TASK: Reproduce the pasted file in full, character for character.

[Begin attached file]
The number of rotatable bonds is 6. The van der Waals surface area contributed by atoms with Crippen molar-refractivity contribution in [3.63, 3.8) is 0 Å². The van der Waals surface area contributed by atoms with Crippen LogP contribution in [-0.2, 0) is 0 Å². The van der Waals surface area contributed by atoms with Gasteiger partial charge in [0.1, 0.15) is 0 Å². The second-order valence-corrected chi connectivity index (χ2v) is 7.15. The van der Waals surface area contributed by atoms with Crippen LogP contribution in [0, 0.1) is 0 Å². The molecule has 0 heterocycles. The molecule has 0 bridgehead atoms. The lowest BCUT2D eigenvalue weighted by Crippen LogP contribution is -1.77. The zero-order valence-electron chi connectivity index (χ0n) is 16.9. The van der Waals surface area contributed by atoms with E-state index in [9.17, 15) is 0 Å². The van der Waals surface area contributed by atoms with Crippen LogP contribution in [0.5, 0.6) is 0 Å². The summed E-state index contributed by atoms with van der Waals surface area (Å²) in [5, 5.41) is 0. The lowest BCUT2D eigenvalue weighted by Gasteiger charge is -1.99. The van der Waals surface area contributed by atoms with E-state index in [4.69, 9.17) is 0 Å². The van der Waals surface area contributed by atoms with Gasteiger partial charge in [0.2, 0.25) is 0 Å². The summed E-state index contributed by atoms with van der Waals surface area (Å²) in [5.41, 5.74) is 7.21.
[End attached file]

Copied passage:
The number of rotatable bonds is 6. The van der Waals surface area contributed by atoms with Crippen molar-refractivity contribution in [3.63, 3.8) is 0 Å². The van der Waals surface area contributed by atoms with Crippen LogP contribution in [-0.2, 0) is 0 Å². The van der Waals surface area contributed by atoms with Gasteiger partial charge in [0.1, 0.15) is 0 Å². The second-order valence-corrected chi connectivity index (χ2v) is 7.15. The van der Waals surface area contributed by atoms with Crippen LogP contribution in [0, 0.1) is 0 Å². The molecule has 0 heterocycles. The molecule has 0 bridgehead atoms. The lowest BCUT2D eigenvalue weighted by Crippen LogP contribution is -1.77. The zero-order valence-electron chi connectivity index (χ0n) is 16.9. The van der Waals surface area contributed by atoms with E-state index in [9.17, 15) is 0 Å². The van der Waals surface area contributed by atoms with Crippen LogP contribution in [0.5, 0.6) is 0 Å². The summed E-state index contributed by atoms with van der Waals surface area (Å²) in [5, 5.41) is 0. The lowest BCUT2D eigenvalue weighted by Gasteiger charge is -1.99. The van der Waals surface area contributed by atoms with E-state index in [4.69, 9.17) is 0 Å². The van der Waals surface area contributed by atoms with Gasteiger partial charge in [0.2, 0.25) is 0 Å². The summed E-state index contributed by atoms with van der Waals surface area (Å²) in [5.41, 5.74) is 7.21.